Mr, Bennett from Jane Austen's Pride and Prejudice. My wife and daughter hate it when I say this! I just sit stoically in my study while all the histrionics carry on around me. But I can be depended on to go rescue a child from scandal in London when called on.

3. The greatest album, ever?

The one I'm working on, A Map of the Floating City. How can I say anything else? Every time I make an album I want it to be the greatest album, ever. But if I had to pick a single album by someone else, it would be Hejira by Joni Mitchell.

4. Star Trek or Star Wars?

Star Trek, because at least it knows it's drivel. Star Wars takes itself far too seriously. The first couple of movies were quite charming in a goofy way, then they were followed by a bunch of hooey, IMO.

5. Your ideal brain food?

The TED Conference. The best minds on the planet bring you the newest ideas, and they spark off each other. You learn enough there in four days to last the whole year.

6. You're proud of this accomplishment, but why?

Helping build the Beatnik Audio Engine -- probably the most popular synthesiser ever made, with over two billion shipped, by the world's leading mobile phone manufacturers. The fact that it was primarily used for annoying ringtones is beside the point!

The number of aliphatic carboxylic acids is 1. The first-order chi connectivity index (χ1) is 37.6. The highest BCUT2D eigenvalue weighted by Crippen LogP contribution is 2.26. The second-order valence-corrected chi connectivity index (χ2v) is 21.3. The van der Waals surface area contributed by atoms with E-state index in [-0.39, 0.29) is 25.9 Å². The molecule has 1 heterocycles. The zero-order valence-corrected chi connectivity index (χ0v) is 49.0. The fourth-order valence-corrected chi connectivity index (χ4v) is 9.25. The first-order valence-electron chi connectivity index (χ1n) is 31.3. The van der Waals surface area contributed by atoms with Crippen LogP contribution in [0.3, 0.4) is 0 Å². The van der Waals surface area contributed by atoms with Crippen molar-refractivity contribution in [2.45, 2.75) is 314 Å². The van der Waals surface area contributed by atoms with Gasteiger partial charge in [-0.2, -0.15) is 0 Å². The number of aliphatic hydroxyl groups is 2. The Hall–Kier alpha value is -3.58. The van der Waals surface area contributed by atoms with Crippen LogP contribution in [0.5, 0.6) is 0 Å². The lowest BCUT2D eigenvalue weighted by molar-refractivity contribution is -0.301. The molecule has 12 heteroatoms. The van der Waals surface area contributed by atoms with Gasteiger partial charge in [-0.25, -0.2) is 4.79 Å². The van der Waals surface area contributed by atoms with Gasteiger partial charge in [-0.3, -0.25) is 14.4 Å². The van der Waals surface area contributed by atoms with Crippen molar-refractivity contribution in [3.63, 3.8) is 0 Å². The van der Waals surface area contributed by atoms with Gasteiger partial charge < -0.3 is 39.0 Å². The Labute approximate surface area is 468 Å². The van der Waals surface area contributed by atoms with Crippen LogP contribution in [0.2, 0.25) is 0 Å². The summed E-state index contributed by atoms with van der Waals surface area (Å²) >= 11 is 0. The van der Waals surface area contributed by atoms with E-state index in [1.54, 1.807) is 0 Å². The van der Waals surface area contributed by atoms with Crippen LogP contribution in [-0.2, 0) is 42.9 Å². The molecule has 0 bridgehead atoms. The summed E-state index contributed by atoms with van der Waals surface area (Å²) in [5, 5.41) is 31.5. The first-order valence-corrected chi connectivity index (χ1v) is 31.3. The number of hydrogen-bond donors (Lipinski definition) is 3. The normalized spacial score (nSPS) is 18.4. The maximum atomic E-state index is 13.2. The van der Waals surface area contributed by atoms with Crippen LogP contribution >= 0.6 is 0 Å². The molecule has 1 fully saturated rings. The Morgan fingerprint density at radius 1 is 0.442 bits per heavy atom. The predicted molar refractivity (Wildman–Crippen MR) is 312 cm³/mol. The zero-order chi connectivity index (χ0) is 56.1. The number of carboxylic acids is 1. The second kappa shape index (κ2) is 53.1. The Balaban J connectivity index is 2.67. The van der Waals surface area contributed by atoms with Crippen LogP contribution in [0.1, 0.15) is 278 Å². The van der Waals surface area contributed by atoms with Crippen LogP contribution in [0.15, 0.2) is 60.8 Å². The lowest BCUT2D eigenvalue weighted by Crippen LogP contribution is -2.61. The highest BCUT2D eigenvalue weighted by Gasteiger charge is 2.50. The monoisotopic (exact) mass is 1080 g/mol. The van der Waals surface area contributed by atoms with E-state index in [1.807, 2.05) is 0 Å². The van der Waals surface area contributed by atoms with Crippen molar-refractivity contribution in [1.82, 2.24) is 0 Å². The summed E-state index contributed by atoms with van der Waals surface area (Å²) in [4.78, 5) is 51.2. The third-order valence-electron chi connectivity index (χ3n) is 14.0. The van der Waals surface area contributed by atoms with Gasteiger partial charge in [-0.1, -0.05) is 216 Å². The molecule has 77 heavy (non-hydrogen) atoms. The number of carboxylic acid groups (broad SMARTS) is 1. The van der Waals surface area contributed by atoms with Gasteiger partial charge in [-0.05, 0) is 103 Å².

7. You want to be remembered for ...?

I'd like to be remembered for the wide spectrum of music I made, from the quirkiest uptempo funk to the most poignant, atmospheric ballads.

8. Of those who've come before, the most inspirational are?

Brian Eno, Kraftwerk, Dan Hicks, Frank Zappa, Joni Mitchell, Prince, Bowie, Bjork.

9. The creative masterpiece you wish bore your signature?

"Beside You" by Van Morrison.

10. Your hidden talents...?

I'm a skilled helmsman of classic racing sailboats.

11. The best piece of advice you actually followed?